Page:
When we only focus on one person, one place, or one process, we block out our ability to see what’s possible in our lives. Meet four people who, like all of us, had to start somewhere in their careers and walked through their worlds without hesitation of how they could catch their dreams:
Kate Beirness, Anchor, TSN Sportsnet, Founder, HER MARK, @katebeirness
In 2013, Kate Beirness and Natasha Staniszewski formed Sportcentre’s first female anchor team. Beirness is also the founder of HER MARK, a one-day summit created to empower the next generation of women leaders.
Beirness started out in the sports business by booking travel and completing expenses for Sportsnet on-air commentators, so you wouldn’t necessarily expect her to be where she is today—it wasn’t until her boss at the time said, “if you are serious about this career, you need to leave and get on-air every day.” That’s when Beirness stepped out from behind-the-scenes and got out in front by volunteering with Rogers TV.
Beirness was born in a small town in Ontario with a dream to play in the WNBA. While an injury crushed that possibility, Beirness still found a way to revel in the sports she loves by bringing us highlights from teams and athletes around the world.
Chimamanda Ngozi Adichie, Nigerian Novelist, Chimamanda.com
Chimamanda Ngozi Adichie is a Nigerian author. You might know some of her novels such as Purple Hibiscus, Half of a Yellow Sun, and Americanah. She was recently awarded the PEN Pinter prize, which celebrates writers who take an “unflinching, unswerving” look at the world—judges recognized Adichie’s sophisticated approach to “gender, race, and global inequality.”
If you’re not familiar with Adichie’s work, get acquainted with her TEDGlobal Talk, The Danger of A Single Story. Adichie started reading at two-years-old and writing stories at seven-years-old. At that time, based on what she read, she said she didn’t know that people like her could exist in literature. Adichie said, “the single story creates stereotypes, and the problem with stereotypes is not that they’re untrue, but that they’re incomplete. They make one story become the only story.” Adichie herself says she’s guilty of the single story and shares an experience from Mexico where she formed a perception of all Mexicans as abject immigrants.
Adichie as a storyteller encourages us to open our minds and see people as people, not base our opinions on what people in our lives have taught us or what the media would like us to believe.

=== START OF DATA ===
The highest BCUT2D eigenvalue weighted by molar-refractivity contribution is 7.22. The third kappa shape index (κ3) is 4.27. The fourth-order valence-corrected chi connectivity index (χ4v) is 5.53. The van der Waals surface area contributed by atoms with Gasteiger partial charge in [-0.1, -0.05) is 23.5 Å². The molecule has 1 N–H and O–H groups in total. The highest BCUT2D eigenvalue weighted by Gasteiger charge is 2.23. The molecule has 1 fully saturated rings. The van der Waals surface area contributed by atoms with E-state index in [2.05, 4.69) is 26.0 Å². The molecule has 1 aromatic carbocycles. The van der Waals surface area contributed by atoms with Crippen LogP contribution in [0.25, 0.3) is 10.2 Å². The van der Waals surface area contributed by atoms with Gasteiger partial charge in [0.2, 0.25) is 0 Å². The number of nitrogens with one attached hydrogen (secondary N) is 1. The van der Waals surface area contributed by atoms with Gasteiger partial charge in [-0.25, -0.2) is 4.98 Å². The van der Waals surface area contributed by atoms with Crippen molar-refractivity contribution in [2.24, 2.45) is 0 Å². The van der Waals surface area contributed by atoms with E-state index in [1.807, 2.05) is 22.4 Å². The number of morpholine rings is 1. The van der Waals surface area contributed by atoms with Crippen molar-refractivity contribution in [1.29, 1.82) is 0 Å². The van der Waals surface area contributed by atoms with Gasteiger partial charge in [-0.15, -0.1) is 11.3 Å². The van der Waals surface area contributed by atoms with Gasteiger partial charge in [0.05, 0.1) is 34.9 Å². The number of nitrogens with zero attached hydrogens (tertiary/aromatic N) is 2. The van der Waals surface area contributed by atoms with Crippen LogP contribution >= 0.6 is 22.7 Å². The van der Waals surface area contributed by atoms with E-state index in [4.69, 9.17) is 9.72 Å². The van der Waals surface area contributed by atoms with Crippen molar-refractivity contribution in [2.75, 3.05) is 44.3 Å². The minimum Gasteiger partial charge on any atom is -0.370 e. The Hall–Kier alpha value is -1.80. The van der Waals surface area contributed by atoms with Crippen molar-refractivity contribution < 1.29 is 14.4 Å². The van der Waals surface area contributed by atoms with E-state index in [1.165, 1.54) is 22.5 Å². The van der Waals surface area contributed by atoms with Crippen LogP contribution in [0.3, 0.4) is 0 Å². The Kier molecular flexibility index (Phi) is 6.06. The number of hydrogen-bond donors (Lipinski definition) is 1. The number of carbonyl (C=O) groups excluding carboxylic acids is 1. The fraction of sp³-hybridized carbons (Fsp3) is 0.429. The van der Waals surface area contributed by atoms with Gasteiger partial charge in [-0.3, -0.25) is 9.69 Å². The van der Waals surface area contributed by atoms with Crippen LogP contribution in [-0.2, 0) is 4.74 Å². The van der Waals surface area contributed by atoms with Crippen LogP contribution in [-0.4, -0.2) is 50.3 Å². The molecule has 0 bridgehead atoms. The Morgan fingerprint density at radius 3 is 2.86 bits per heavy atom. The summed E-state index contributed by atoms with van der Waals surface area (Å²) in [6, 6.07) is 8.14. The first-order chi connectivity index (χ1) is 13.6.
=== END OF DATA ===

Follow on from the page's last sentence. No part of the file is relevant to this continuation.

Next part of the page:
Jay Shetty, Host, Storyteller, @JayShettyIW
Most people probably have the same reaction when they read one of Jay Shetty’s quotes or watch one of his videos: “how has he acquired so much wisdom, so young?”
Shetty became a monk at 22-years-old; he wanted a life of service, impact, and passion instead of money, fame, and power. Well, he got fame, but for his intended purpose: he helps his followers pay attention to their inner lives, so they can live and be as they choose. He shows us that what we say to ourselves, how we make others feel, and how we decide to lead our lives every day hinges on our happiness.
In one of his videos on YouTube he said, “All my plans failed. I had no money. I had rejected all my job offers, and I moved in with my parents with $25K of debt, and I’m thinking to myself what am I going to do? I literally had nothing...I had to find my meaning and purpose again.”
Shetty shows us that success is less about how much you can achieve by a certain age or in a specific role, and more about the attitude you choose to have in life. He recently interviewed Russell Brand who said about Shetty, “He has the eyes of a Bengal tiger and the mind of a sage.”
Ava DuVernay, Filmmaker, @avaduvernay
Ava DuVernay started her career as a publicist, though today she’s the third woman and the first black person in Hollywood history to direct a $100-million film. Incredible, right? We spotted her interview in the latest issue of Porter Magazine and learned a lot about her rise. She’s made nine films, with Disney’s A Wrinkle in Time being her latest. Her second feature film, Middle of Nowhere cost $50,000 and that was only six years ago.
We can learn a lot from DuVernay about following your fire and never giving up: she didn’t have any role models before her, so she had to figure it out on her own. “I want people to see that the least likely part in you - the vulnerability, the fear - can actually be the part that powers you through,” said DuVernay. “That’s my highest goal.”
We’re always going to have people in our lives who believe that we can’t achieve what we want. People tell you what they know, so it’s important to surround yourself with people who think like you and challenge you to rise up. In the moments when these people might not be available to you, turn to role models like Beirness, Adichie, Shetty and DuVernay to find willpower and imagination.